One of such illustrious members was a Jesuit priest born of Polish parents, and who was imprisoned by the Russian Communist for 23 years in Siberia. Born in Shenandoah, Pennsylvania on November 4, 1904, the son of Polish immigrants, he grew to be a wild, tough kid, a bully and gang member.  That’s why his parents were incredulous when he told them he wanted to be a priest.  Entering a minor seminary, he remained tough and stubborn as a true-blue Polish!  Before long, he pulled another stun: one day Ciszek simply presented himself to the Jesuit provincial in the Bronx in 1928 and announced, “I’m going to be a Jesuit!”
In 1929 Pope Pius XI announced to all the Jesuits seminarians that he was looking for volunteers to go to the Soviet Union as missionaries.  Ciszek promptly volunteered.  He was sent to the Russian Center, Russicum, in Rome in 1934 to study the Russian language, history and liturgy. On June 24, 1937 he was ordained.
Assigned to the Albertyn Jesuit mission in Poland, Father Ciszek worked hard among the Poles, the Ukrainians, and the Russians, awaiting his chances to sneak into Russia.  Then the Soviet Union invaded eastern Poland in 1939.  Taking advantage of this calamity and the ensuing chaos at the borders, with the blessing of Metropolitan Andrei Shetytsky, he slipped into the Soviet Union along with two Jesuit friends under the assumed name of Wladymyr Lypynski.  Traveling 1500 miles by rail, he became a logger in the logging town of Chusov in the Urals, while carrying on his undercover missionary activities.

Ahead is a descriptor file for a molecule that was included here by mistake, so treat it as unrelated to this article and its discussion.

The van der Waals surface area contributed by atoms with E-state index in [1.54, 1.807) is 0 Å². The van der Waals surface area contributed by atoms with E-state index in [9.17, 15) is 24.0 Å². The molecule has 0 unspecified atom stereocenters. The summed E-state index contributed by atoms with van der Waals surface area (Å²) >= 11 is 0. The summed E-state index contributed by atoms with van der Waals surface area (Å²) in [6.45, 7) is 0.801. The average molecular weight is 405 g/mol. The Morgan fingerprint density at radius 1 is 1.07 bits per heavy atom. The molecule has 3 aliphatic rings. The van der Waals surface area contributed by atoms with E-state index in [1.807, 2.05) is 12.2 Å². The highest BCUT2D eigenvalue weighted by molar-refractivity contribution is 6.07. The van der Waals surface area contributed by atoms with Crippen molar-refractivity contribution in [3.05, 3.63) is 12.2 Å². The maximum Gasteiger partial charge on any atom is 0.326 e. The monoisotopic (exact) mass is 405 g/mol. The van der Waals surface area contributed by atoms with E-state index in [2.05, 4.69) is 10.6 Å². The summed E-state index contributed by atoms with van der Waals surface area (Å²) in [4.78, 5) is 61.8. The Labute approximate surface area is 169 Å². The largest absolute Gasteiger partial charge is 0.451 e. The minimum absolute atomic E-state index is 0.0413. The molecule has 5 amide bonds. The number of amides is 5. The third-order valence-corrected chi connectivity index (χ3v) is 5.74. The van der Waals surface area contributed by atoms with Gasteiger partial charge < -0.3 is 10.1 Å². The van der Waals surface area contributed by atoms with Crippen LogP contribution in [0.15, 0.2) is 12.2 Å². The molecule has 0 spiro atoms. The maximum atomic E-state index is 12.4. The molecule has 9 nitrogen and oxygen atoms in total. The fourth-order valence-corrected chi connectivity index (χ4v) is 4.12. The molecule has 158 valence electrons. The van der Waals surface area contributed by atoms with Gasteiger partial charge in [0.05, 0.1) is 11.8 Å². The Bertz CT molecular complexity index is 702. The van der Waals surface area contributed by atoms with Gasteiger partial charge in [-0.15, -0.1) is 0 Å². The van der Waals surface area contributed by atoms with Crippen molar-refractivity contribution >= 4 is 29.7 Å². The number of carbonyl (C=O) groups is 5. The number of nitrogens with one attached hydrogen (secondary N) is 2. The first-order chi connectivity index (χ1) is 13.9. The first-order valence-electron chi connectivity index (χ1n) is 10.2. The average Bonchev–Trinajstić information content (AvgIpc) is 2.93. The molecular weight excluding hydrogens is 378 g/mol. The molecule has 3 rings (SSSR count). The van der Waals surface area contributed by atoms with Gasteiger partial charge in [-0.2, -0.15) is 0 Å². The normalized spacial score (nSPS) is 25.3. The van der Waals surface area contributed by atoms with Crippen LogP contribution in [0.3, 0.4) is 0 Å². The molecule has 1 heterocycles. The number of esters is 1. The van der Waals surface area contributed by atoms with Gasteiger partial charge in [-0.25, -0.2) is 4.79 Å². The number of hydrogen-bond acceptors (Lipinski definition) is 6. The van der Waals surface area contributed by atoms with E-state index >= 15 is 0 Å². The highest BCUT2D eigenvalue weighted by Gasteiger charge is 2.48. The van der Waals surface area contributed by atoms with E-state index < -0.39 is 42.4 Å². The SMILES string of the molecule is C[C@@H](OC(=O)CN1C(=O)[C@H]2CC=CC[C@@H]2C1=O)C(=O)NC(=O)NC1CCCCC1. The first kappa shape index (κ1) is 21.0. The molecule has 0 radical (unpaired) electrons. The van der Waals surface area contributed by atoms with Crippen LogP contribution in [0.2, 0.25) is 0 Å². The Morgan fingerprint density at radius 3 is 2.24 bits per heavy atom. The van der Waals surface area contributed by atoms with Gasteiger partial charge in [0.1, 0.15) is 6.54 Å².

After a year he was arrested in 1941 by the NKVD, the brutal internal secret police of the Soviet Union, and taken to Lubyanka Prison in Moscow, a place where tens of thousands met their ends during these years.  After six months of interrogation and brutal torture which failed to break Father Ciszek, the NKVD drugged him and, under the influence of the drugs, he signed a false confession.  He was bitterly ashamed of this and vowed to always do the will of God for the remainder of his life.  On July 26, 1942 he was sentenced to 15 years hard labor in Siberia.  Surprisingly, Father Ciszek was kept at the Lubyanka for another four years.  Perhaps the Communists were afraid that he would infect the prisoners there with his religion.